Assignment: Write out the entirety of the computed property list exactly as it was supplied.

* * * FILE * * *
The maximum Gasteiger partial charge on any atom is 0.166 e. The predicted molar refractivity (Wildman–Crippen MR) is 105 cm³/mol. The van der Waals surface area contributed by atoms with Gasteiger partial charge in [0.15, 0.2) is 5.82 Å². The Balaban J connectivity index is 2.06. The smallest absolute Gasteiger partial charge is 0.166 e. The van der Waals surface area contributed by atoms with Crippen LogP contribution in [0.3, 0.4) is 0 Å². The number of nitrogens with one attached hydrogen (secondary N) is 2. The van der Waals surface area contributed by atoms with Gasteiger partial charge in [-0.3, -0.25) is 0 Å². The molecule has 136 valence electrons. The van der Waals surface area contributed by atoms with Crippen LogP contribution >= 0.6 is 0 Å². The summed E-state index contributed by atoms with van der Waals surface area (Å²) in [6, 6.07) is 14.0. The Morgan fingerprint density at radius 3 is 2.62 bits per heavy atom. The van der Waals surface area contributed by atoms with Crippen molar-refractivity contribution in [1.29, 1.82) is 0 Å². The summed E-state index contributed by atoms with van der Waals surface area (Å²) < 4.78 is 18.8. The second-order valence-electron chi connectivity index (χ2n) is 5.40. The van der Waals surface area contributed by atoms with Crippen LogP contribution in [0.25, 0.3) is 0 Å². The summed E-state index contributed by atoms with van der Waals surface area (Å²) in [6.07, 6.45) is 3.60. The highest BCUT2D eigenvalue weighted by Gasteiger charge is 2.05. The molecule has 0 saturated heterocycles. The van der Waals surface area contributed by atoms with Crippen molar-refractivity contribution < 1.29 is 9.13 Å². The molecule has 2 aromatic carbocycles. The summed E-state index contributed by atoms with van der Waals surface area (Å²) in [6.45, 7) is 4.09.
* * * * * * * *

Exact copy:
The maximum Gasteiger partial charge on any atom is 0.166 e. The predicted molar refractivity (Wildman–Crippen MR) is 105 cm³/mol. The van der Waals surface area contributed by atoms with Gasteiger partial charge in [0.15, 0.2) is 5.82 Å². The Balaban J connectivity index is 2.06. The smallest absolute Gasteiger partial charge is 0.166 e. The van der Waals surface area contributed by atoms with Crippen LogP contribution in [0.3, 0.4) is 0 Å². The number of nitrogens with one attached hydrogen (secondary N) is 2. The van der Waals surface area contributed by atoms with Gasteiger partial charge in [-0.3, -0.25) is 0 Å². The molecule has 136 valence electrons. The van der Waals surface area contributed by atoms with Crippen LogP contribution >= 0.6 is 0 Å². The summed E-state index contributed by atoms with van der Waals surface area (Å²) in [6, 6.07) is 14.0. The Morgan fingerprint density at radius 3 is 2.62 bits per heavy atom. The van der Waals surface area contributed by atoms with Crippen molar-refractivity contribution in [1.29, 1.82) is 0 Å². The summed E-state index contributed by atoms with van der Waals surface area (Å²) < 4.78 is 18.8. The second-order valence-electron chi connectivity index (χ2n) is 5.40. The van der Waals surface area contributed by atoms with Crippen LogP contribution in [0.25, 0.3) is 0 Å². The summed E-state index contributed by atoms with van der Waals surface area (Å²) in [6.07, 6.45) is 3.60. The highest BCUT2D eigenvalue weighted by Gasteiger charge is 2.05. The molecule has 0 saturated heterocycles. The van der Waals surface area contributed by atoms with Crippen molar-refractivity contribution < 1.29 is 9.13 Å². The molecule has 2 aromatic carbocycles. The summed E-state index contributed by atoms with van der Waals surface area (Å²) in [6.45, 7) is 4.09.